While the approach to colour and layering was the mark of a new link in the chain for Liam, the energy pumping through his veins and shooting through his fingertips was fueled by music – an enduring characteristic of the artist’s process. “Music is meditative for me. It’s always playing as I paint. I might be listening to the stuff my old man bought me from the 50s and 60s, or it could be a band I recently saw live, or music I was blasting from my bedroom in my twenties,” he says.
“The names for the pieces in Super Mild are all from a band out in LA. Every one of my paintings now is named after a song and it’s generally what I’m listening to at the time. It’s a bit of a homage – I wish I could play music, so this is my tip of the hat to the artists.”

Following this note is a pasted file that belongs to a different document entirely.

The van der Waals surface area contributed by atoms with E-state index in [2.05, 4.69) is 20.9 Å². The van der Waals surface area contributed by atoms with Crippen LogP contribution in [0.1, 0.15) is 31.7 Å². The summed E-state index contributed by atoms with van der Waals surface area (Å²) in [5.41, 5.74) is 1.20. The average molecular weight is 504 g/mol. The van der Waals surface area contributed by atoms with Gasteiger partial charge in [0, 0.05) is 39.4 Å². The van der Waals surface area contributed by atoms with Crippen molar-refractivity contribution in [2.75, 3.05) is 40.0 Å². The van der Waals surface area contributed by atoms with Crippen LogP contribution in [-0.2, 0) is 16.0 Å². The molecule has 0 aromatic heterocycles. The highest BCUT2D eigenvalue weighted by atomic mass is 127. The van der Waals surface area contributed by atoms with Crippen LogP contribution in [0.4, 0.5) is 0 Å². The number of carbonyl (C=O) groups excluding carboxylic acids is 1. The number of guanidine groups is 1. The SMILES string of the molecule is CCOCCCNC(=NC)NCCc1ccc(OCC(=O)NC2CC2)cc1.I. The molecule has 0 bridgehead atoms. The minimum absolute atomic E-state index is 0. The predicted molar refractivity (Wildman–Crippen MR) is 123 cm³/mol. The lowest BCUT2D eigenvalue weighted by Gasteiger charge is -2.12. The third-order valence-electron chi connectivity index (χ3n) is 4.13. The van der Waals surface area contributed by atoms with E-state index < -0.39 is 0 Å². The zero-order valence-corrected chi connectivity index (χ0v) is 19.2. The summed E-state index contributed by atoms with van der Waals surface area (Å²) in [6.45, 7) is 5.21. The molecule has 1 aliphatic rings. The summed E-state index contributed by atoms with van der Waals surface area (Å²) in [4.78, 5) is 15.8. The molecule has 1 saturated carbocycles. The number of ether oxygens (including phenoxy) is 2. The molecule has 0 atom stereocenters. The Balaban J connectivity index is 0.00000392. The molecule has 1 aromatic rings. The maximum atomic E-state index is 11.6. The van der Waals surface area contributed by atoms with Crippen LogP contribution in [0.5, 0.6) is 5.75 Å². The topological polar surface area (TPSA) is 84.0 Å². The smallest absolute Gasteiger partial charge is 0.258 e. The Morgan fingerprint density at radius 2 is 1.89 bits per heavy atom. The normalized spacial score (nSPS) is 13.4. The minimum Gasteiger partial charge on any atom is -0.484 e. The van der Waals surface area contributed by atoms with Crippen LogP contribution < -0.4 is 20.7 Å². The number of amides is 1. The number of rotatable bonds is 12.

For Liam, it didn’t start out this way, “Four years ago, I was on the road about to go on a family holiday when I stopped by to show Lucy my work for the first time. I was nervous, but also excited, this could be the making of me. When Lucy saw my paintings, she told me she thought they were beautiful and I immediately relaxed, but only for a second until she asked what they were called. I didn’t have names for them.
I was self-conscious just starting out, I didn’t even sign my paintings, let alone title them. Lucy suggested naming the pieces, so when I jumped back into the car I turned to my kids and said: ‘Remember those paintings that were just in the back? Well, we need to name them’. My son Charlie looked out the window and said, ‘small coffee eighty-cents’ and my daughter Maeve said, ‘deep ocean octopuses’. The other few were equally as ridiculous but perfect.”